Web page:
In addition, signaling pathways involving carbohydrate, protein, and lipid metabolism were found in the KEGG pathway analysis (Table S2). Studies of these metabolic signaling pathways in combination with previous studies on growth performance and digestion [9][11] will expand our understanding of growth control in Trachinotus ovatus and will help optimize the artificial feeding for its aquaculture.

Identification of Sequences Related to Immunity

Aquaculture practices have been found to reduce genetic variability in hatchery-reared stocks, which may result in loss of disease resistance [53][54]. In recent years, frequent outbreaks of infectious diseases in fish farming have become a great threat to the Trachinotus ovatus industry [5][6]. However, we have little knowledge on the immune system of this species. In order to establish efficient defenses against pathogenic infections, the first step is to understand the immune system of Trachinotus ovatus and to identify genes and pathways involved in its immune response. GO classification revealed that 4,249 and 1,250 unigenes belonged to two subcategories: response to stimulus and immune system process respectively (Table S5, Table S6). KEGG pathways analysis revealed 29 immune-related pathways, including the toll-like receptor (TLR) signaling pathway, antigen processing and presentation, intestinal immune network for Immunoglobulin A (IgA) production, natural killer cell mediated cytotoxicity and so on (Table S7). These signaling pathways provide comprehensive information for the understanding of the Trachinotus ovatus immune system.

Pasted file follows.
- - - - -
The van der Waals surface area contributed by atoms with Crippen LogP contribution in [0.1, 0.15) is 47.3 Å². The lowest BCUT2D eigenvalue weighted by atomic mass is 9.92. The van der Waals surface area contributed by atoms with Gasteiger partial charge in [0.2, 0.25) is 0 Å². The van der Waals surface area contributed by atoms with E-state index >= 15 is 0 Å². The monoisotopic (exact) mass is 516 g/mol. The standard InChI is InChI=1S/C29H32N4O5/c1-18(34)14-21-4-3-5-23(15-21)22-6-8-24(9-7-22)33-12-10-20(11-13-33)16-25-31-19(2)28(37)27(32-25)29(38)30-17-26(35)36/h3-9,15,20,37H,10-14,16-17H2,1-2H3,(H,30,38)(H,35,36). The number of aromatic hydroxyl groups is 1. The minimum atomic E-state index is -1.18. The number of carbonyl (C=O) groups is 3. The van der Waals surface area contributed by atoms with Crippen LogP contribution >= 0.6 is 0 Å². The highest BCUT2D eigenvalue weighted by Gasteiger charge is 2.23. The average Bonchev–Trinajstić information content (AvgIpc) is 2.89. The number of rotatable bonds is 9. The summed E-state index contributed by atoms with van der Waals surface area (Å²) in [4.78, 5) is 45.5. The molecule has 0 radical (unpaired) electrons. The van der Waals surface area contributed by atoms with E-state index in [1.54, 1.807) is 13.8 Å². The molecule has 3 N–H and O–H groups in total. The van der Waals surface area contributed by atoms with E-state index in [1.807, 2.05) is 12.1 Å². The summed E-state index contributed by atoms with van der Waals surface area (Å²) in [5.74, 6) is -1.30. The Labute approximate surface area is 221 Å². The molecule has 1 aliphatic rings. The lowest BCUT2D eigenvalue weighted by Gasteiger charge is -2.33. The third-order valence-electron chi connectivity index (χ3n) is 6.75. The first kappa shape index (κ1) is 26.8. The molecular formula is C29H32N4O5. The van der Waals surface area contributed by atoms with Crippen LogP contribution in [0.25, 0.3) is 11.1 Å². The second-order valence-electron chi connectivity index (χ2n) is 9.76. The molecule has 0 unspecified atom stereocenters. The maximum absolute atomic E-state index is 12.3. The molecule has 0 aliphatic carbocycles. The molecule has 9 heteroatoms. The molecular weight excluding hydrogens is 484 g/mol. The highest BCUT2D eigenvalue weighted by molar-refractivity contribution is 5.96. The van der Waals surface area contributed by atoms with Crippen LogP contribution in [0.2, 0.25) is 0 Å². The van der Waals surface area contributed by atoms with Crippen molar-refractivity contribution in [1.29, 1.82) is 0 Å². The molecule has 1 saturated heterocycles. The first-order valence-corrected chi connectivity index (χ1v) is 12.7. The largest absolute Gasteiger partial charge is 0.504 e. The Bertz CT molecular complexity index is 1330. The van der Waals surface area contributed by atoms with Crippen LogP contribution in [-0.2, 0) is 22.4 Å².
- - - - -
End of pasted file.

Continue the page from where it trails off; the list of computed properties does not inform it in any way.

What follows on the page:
The toll-like receptor family is an important group of pattern-recognition receptors which are expressed on antigen-presenting cells, participating in innate immune responses and the subsequent promotion of adaptive immune responses [55]. We identified 10 different TLR transcripts in our transcriptome dataset. Moreover, we also found the genes belong to the TLR signaling pathway, such as myeloid differentiation factor 88 (Text S3). The major histocompatibility complex (MHC) are important molecules that help the immune system recognize foreign substances by binding peptide fragments derived from pathogens and presenting them to T cells [56]. Transcripts encoding MHC class I and II were also identified in the transcriptome dataset (Text S3). MHC genes have been considered as candidate markers associated with disease resistance as well, as it were found to be highly polymorphic in teleosts [57][59]. Further analysis of TLR and MHC genes will provide insights into Trachinotus ovatus immune defense. Additionally, some transcripts coding for cytokines were discovered in this study, including 18 different interleukins (Text S3). Cytokines play important roles in mediating immune responses in vertebrates. Many recombinant cytokines have been approved for clinical use [60], and these small soluble proteins also have the potential to be used as immunostimulants in aquaculture. However, their primary structures are not conserved among species, and their cDNA sequences are not easily cloned in non-model fish species by traditional homology cloning strategies. These sequence information will facilitate functional studies of cytokines in Trachinotus ovatus.

SSR Discovery: Distribution and Frequencies